Will the days of wandering around glittery shopping centres, bags in hand as magnificent window displays entice us into a multitude of stores cease to exist in the decades to come?
‘Death of the High Street’ is an ominous phrase that’s been circulating more and more amongst retail workers and shoppers alike. As we begin to start our Christmas shopping this year it’s apparent that a handful of our once beloved stores have either closed down in our area, or disappeared entirely.
The Bridges Shopping Centre is a prime example of this with the closures of Toys R Us, Mother Care and Ann Summers (to name a few).
Helen Dickinson OBE, Chief Executive of the British Retail Consortium, said: “We have seen a persistent downwards trend in retail employment over the past three years, with the Q3 fall of 2.8% equivalent to a loss of 85,000 people across the UK retail industry in the preceding 12 months.”
The consequence of stores closing is that thousands of people’s jobs are at stake. Whether it’s stores going into administration, thus branches closing in particular areas – or shutting their doors entirely, it’s the employees that are faced with the gruelling task of finding another role within the retail industry. People seeking employment in retail face numerous obstacles when it comes to securing a position to sustain their livelihood with setbacks in the form of zero hour and temporary contracts.
Lewis David Blaney, 26, who currently works in Retail said:
“Zero hour contracts… Evil. The most corrupt option in a modern world with no benefits to anyone other than the employer.”
If you were to search for retail positions it’s evident that the majority of sale assistant positions advertised are under 20 hours per week.
Irene Watson is just one of many who has lost have lost their job in retail due to the closure of stores, as Thornton’s closed its doors at the Washington Galleries shopping centre earlier this year.
Irene, 59, said: “I’d worked at the store nine and half years until it closed. It was incredibly sad leaving behind employees who I’d grown to know so well. I was apprehensive about finding a new job at my age, as most jobs I looked at were only eight hours. I managed to find a temporary 16 hour contract with another retailer.”
But what are the contributing factors to more and more stores closing?
Joy Wright, the manager of Peacocks at the Galleries Retail Park, commented: “Because of the internet, fewer people shop in store as they’re looking for the best bargains. It’s also more comfortable to sit at home when it’s cold and raining outside. Employment rates will have dropped as it’s all about productivity and covering rent rates.”
It’s easy to point the finger at online retailers for the decline of the High Street, but aren’t these companies all facing the same challenges and share one common goal – sales? There is simply just more and more competition as consumers have an array of different retailers to purchase from. Consumerism habits have also altered dramatically over recent decades as clothes have become just as accessible from the warmth of our homes, especially as retailers provide a next day delivery service. As social media continues to flourish, the hyperlinks that ‘influencers’ provide for their outfits also entice us to make an online purchases as bloggers become more influential. The soaring number of influencers doing collaborations with online brands only emphasises this further.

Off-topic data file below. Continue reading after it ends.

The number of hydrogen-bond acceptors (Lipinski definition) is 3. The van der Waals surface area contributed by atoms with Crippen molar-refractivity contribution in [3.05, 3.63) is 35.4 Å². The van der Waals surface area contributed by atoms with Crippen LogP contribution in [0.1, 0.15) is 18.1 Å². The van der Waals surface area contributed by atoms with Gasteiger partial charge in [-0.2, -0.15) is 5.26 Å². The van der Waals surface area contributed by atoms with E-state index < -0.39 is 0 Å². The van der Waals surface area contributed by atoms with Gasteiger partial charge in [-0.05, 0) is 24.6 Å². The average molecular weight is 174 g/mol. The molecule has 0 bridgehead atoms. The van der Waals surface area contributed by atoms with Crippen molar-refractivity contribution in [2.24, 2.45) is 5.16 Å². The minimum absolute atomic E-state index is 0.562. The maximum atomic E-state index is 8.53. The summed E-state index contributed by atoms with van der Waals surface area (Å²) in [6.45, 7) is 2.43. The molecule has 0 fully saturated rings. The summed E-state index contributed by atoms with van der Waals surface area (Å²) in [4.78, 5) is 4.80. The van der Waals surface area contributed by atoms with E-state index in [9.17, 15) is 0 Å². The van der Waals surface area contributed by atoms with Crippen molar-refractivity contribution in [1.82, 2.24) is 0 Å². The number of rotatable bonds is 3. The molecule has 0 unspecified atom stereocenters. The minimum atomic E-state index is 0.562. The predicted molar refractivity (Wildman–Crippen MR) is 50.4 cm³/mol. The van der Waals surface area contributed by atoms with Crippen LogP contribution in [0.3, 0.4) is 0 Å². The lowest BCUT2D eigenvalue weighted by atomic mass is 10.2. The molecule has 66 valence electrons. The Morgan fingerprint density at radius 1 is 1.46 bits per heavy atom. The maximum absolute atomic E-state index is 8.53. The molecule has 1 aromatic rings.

It hasn’t only been small companies affected by the decline in sales; iconic stores that we would never have expected to face closures such as House of Fraser have suffered the consequences.
Our social media editor Beth Callaghan, 21, was a former employee at House of Fraser when the future of the Metrocentre branch was unclear, she said: “We carried on our shift as normal, but the atmosphere was awful. Everyone was either in a state of panic, or crying. Older employees were concerned for their pension and redundancy, whilst younger employees were worried for their families and how close it was to Christmas. It was awful.”
That being said, High Street stores have created various marketing strategies to remain profitable in order to entice consumers into making purchases. Discounts are no longer saved for ‘Black Friday’, as hoards of promotions continue to pop up in near enough every retailers display window and continuously fill our inboxes. Visa has also launched a Christmas advertisement, along with the hashtag #WhereYouShopMatters, to support the High Street.
Meanwhile, people who are employed by retailers have formed communities to discuss their treatment and past experiences whilst at work by joining unions such as Usdaw.
Union member Lewis David Blaney, 26, said: “I’ve read or heard enough stories now where people have been betrayed by companies around the world, from people who were unfairly dismissed due to disability or refused toilet breaks.
“For me unions are unquestionably a must with no justified reason not to have them and most importantly there is no valid reason not to join a union, unions are the lifeline and safety net within work.”
It’s unclear whether the high street will thrive once more in years to come, as the perpetual competition with online retailers continues.